In this 7th installment of our 12-part series on the characteristics of breakthrough performance, we examine the importance of completing the past.

Why would high-performing teams spend time dwelling on past mistakes?

Reflecting on your most recent annual meeting, you likely recall that some time was spent reviewing the prior year’s performance, and much time was spent rolling out the upcoming year’s goals. Most businesses (and individuals) see the past as something to quickly put aside so that they can focus on executing the next set of results.

If only we could act sooner, swifter, with more focus or intention, the thinking goes, and then we’d be more likely to accomplish our goals by virtue of their actions, most organizations place a premium on sharing goals and discount learning from past efforts.

The difficulty in changing course

Leaders of groups that embody breakthrough performance understand that the key to success is mastering change and being in an organization that can change itself.

The traditional process of working and completing a project, beginning a new one without a process to capture lessons learned, and get the active feedback from people ‘on the ground’ means that mistakes are surely to be repeated and management’s disconnect with the perspectives of those executing the work remain unaddressed. At best, lessons will be captured inside of the ‘tribal knowledge’ that does not have a place to formally document best practices.

It also means people will not have an opportunity to share their perspective about what worked and what didn’t work as it pertains to their own needs. Much of the time the people that make up the bulk of an organization’s workforce make great effort to adapt themselves to the needs, culture, and processes of the organization. Affording people the space to contribute to how their organization operates, going forward builds true commitment…and is the source of many great ideas, similar in many ways to How Honda Innovates.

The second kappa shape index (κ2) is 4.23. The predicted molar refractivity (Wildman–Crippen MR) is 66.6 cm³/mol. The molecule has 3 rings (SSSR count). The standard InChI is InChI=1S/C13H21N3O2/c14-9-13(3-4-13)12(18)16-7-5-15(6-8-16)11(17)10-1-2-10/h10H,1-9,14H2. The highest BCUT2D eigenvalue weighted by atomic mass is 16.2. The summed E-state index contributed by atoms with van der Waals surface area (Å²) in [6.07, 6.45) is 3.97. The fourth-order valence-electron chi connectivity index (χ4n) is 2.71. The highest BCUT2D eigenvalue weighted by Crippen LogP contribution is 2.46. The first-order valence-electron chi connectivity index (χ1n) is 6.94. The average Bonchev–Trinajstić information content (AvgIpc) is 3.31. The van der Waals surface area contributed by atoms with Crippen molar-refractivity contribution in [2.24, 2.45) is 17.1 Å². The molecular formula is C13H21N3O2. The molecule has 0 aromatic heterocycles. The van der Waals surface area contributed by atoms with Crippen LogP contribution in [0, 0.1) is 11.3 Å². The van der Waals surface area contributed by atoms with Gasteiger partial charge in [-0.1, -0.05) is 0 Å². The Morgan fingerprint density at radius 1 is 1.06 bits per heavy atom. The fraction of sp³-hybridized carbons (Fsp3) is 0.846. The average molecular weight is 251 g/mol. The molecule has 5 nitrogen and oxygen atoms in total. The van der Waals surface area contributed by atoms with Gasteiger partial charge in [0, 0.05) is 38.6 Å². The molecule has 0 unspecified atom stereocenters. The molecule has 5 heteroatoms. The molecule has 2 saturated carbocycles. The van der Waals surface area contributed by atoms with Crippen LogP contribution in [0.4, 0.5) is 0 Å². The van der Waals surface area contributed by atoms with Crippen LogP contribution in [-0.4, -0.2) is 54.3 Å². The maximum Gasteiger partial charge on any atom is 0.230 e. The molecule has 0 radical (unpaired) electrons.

What can people do differently?

Completing the past, a critical element of breakthrough performance, entails partnering with people to create a new way of working informed by past successes, mistakes, and by giving people the chance to share about their experience.

The moment a team completes a project is the best time to complete the past. The act itself is not a science. Consider the following as pillars of a completion session:

  • What worked and what didn’t about our last project?
  • What did we accomplish and what did we not accomplish?
  • What practices could we institutionalize going forward?

The intent is not simply to document mistakes; it is to document how to move forward as a group in a way that captures the best elements of past efforts and makes changes necessary to address mistakes.

Creating a future

Completing the past is ultimately about creating a future in which people can be enrolled; one in which issues are addressed and their perspective is heard. That is the true essence of breakthrough performance.


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